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Full-time web developer. Part-time smart ass.

I'm Brent Collier.

After a year and a half as an engineer on Twitter's Trust & Safety team, I'm looking for my next gig. Contact me if you know of something interesting.


Firefox address bar shorcut

Posted on 01/17/2008

Apple keyThis is one of those little tidbits that I fee like I should've known a long time ago, but for some reason I didn't.

When I initially made the switch from a PC to a Mac one of my more frequent gripes was that when I clicked on the address bar to enter a url, I would have to triple-click it to highlight whatever text was already in the address bar.  This annoyed the crap out of me since on a PC the entire url is highlighted with only a single click.

Why was I having to click so much?  I thought Macs were supposed to "just work".

Well, I've found a solution.  If you already knew this, then please just bear with me.  All you have to do is press APPLE + L and your cursor automatically jumps to the address bar and highlights the entire url, which helps you two-fold.  Number one, you don't have to deal with any of this triple-clicking tom-foolery, and two, now you don't even have to lift your hand from the keyboard.

Amazing.  It's the little things in life, you know?


Attending my 2nd aws talk...

Posted on 01/16/2008

Amazon Web Services talk

Here's the view from my seat at the latest Amazon web services talk.

One of the things Mike Culver (the speaker) did was ask who had heard of AWS, and who was using it.  Wheras at the last talk I attended I had heard of AWS, but this time I could actually say that I was using it also, thanks to S3 hosting my image uploads.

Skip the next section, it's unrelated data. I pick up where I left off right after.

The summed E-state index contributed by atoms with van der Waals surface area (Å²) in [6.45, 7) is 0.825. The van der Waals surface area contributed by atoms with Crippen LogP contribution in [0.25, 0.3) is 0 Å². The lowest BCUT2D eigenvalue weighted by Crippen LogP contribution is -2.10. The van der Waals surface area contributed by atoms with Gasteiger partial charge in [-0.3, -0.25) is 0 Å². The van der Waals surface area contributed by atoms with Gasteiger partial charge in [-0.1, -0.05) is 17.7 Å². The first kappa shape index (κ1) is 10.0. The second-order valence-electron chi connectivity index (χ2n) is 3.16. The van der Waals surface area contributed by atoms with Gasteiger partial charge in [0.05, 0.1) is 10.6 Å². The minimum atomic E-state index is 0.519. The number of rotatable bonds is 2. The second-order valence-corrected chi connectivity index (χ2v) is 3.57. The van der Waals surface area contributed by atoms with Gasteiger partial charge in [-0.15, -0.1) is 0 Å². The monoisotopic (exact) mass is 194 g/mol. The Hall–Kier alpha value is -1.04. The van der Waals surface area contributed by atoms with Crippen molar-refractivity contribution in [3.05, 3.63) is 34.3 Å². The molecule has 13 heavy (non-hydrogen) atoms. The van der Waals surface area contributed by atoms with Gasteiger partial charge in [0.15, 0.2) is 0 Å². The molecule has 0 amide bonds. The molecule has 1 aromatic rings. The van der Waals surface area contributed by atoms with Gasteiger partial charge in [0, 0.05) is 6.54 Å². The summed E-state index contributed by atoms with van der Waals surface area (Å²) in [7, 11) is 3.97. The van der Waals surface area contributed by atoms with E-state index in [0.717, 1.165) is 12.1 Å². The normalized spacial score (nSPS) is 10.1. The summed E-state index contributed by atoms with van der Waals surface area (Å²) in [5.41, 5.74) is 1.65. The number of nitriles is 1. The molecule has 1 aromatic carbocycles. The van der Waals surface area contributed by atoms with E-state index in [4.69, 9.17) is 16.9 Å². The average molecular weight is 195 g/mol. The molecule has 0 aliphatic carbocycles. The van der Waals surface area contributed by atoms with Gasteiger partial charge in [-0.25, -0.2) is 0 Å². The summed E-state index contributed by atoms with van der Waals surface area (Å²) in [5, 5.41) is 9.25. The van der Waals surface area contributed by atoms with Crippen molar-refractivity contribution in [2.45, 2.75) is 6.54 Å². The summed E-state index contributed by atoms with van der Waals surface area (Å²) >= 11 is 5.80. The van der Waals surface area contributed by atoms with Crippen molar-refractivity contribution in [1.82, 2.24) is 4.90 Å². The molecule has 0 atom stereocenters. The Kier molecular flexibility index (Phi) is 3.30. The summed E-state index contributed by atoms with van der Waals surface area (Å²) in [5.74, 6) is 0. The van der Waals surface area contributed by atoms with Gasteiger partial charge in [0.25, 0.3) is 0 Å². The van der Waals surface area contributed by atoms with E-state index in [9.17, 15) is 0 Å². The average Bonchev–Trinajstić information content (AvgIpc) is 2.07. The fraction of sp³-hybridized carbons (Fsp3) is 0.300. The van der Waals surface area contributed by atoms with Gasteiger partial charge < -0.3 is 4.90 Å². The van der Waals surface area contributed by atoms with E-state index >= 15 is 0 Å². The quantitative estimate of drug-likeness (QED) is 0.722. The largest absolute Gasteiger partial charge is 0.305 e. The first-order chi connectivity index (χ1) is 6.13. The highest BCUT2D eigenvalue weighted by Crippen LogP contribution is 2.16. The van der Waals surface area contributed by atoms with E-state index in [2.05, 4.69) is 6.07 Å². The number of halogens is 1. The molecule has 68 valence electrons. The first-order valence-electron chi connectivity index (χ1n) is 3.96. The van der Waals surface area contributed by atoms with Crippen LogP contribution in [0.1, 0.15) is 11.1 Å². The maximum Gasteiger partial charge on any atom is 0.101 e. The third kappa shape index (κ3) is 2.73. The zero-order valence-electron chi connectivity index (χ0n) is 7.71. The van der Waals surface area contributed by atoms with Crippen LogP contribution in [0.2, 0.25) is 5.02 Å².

Ajax image uploads with attachment_fu + s3

Posted on 01/14/2008

I started off following this post about file uploads using attachment_fu and Amazon's S3 by Mike Clark.  Before I could start on the image uploads, I needed an image processor, so I chose to go with ImageScience.  Their directions for installing one of the prerequisites, FreeImage via MacPorts didn't exactly work for me, so I ended up building it from source as seen in this post.

Once ImageScience was all set up, I followed the rest of Mike's write-up.  After a few minutes I had image uploads up and running, but they were still being saved to the file system.  The only thing left was to tie in Amazon's S3 web service, which is really easy.  I installed the gem, edited the s3 yaml with my info, and updated my model to specify s3 as my storage option.  The bummer came when I tested it out.  I kept getting "Access Denied" errors.  I checked and double-check my s3 keys.  Everything was right, and I couldn't figure out what was going on.  I thougth maybe I should try testing my s3 account another way, so I installed the s3 extension for Firefox.  I was able to upload file using the same key I had specified in my app.  Then it occurred to me, maybe I needed to create the bucket before I could use it...   Duh!

I had been using the default bucket name "appname-bucket", and since s3 bucket names have to be totally unique, this was causing my problem.  I'm sure someone else like myselft, who was too lazy to change the bucket name, had already claimed that name.  So, I changed the bucket name in the yaml and created the bucket in Firefox, and Viola!  It worked!

There was only one problem.  My image upload form is on the post-creation page, which looks like this:
 post-creation page

 I needed the image uploads to be ajaxified, in case you wanted to upload an image while you were in the middle of writing a post.  I remembered encountering this issue back when Brendan and I were working on Yappd.  After a quick google search, I found this post by Khamsouk Souvanlasy that had exactly what I needed.  I followed his how-to and with only a few modifications, I had everything working in no time.

So there you have it...   Ajaxified image uploads via attachment_fu, aws-s3, imagescience, responds_to_parent, and a few lines of code.


thin is in... maybe?

Posted on 01/06/2008

I just ran across this blog post about a new Rails web server called Thin.  It's supposed to be Mongrel, but better (ie faster).  It's still only in an experimental stage, but let's hope it turns out to be as good as they claim...

Thin graph